PRESSING QUESTIONS: Tagg Magazine of Washington, D.C.

Interview with ,Managing Editor Eboné Bell
by Joe Siegel
Geographic coverage area: Washington, D.C., Maryland, Virginia and Delaware
Year founded: 2012 (the magazine celebrated its second anniversary with its September/October 2014 issue)
Staff size and breakdown [writers, sales reps., etc.]: 1 managing editor, 3 photographers, 2 graphic designers and 10 writers (not staff, contractors)
Physical dimensions of publication: 8.5” x 11”
Average page count: 32-40
Key demographics: Metro D.C.‘s lesbian community
Print run: 7,000+

PPQ: Who came up with the name Tagg?

Managing Editor Eboné Bell: I came up with the name. I wanted a name that meant “connecting” and “linking” the queer women’s community. In the game, when you tag someone, you have to reach out and touch them. Tagg seemed like the perfect name. Tagg, you’re it!

PPQ: What challenge has your publication had to overcome over the past few years?
Bell: Getting through that first year. They say most businesses fail within the first one to two years. It was a big challenge to make sure we didn’t become another statistic. It was important to continue to get the word out and try to grow the publication. The first year was very scary, but we got through it and continue to grow.
PPQ: What challenges are you facing right now?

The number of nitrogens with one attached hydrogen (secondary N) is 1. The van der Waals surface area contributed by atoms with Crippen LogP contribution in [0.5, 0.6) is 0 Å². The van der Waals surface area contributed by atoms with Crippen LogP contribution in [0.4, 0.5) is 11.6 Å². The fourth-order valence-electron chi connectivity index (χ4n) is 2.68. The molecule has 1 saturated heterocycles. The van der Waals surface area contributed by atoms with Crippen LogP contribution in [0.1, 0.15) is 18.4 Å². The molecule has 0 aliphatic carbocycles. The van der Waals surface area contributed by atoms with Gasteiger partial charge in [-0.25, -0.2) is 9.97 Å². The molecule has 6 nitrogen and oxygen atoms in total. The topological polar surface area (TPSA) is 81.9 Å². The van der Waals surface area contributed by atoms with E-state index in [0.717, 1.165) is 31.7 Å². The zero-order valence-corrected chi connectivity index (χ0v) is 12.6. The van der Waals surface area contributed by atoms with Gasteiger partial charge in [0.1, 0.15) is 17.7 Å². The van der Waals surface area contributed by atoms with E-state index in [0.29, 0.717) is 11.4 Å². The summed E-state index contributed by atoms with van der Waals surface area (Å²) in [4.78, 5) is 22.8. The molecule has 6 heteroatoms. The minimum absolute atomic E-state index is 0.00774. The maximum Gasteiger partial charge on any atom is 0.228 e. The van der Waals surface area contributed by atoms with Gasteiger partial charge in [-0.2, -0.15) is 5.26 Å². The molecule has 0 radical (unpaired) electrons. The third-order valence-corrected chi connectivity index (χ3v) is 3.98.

Bell: We are a small business with a small staff. So now that we are growing, some of the tasks are a little more tedious and time consuming. We are now looking at bringing in more help to resolve this challenge. It’s a good problem to have though.
PPQ: How has your publication changed since it was first launched?
Bell: The look of the actual print publication changed significantly. We went from a small (8-12 page) magazine to a thick full glossy (32-40 page) publication.
PPQ: Do you see yourself as an “activist journalist”? If so, in what way?
Bell: Yes and no. We are definitely more of a lifestyle magazine, which means we don’t have a huge focus on news and politics. However, we still cover important political topics like marriage equality. But as a publication dedicated to the lesbian and queer community in D.C., Maryland, Virginia, and Delaware, I think unconsciously we have become somewhat of an activist publication, representing a niche that is often forgotten in mainstream media and our local LGBT publications.
PPQ: What’s the most surprising feedback you’ve received from a reader?
Bell: “We got our copy of this month’s Tagg in the mail yesterday. I wanted to send you a quick note to say, WOW. Tagg is truly an insightful and totally gorgeous magazine. I read every single article when I got home from work yesterday. You’ve created something that was totally missing from the community.” — M. Novinskie, Tagg Subscriber 
PPQ: What is the biggest story Tagg has reported in the last few years?
Bell: We’ve had two big stories. Number 1: When the Supreme Court struck down DOMA. We covered it with an article and photos from the actual decision. and We also had a big story that was more of a local fluff piece, but we were the first to make the announcement. It was an article about one of the D.C. lesbian clubs (Phase 1 of Dupont), which had closed its doors. 
PPQ: What advice do you have for others working in LGBT media?
Bell: As long you continue to have a passion for the LGBTQ community, our causes and stories, there will always be a place for LGBTQ media.
Volume 16
Issue 8

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November 19, 2014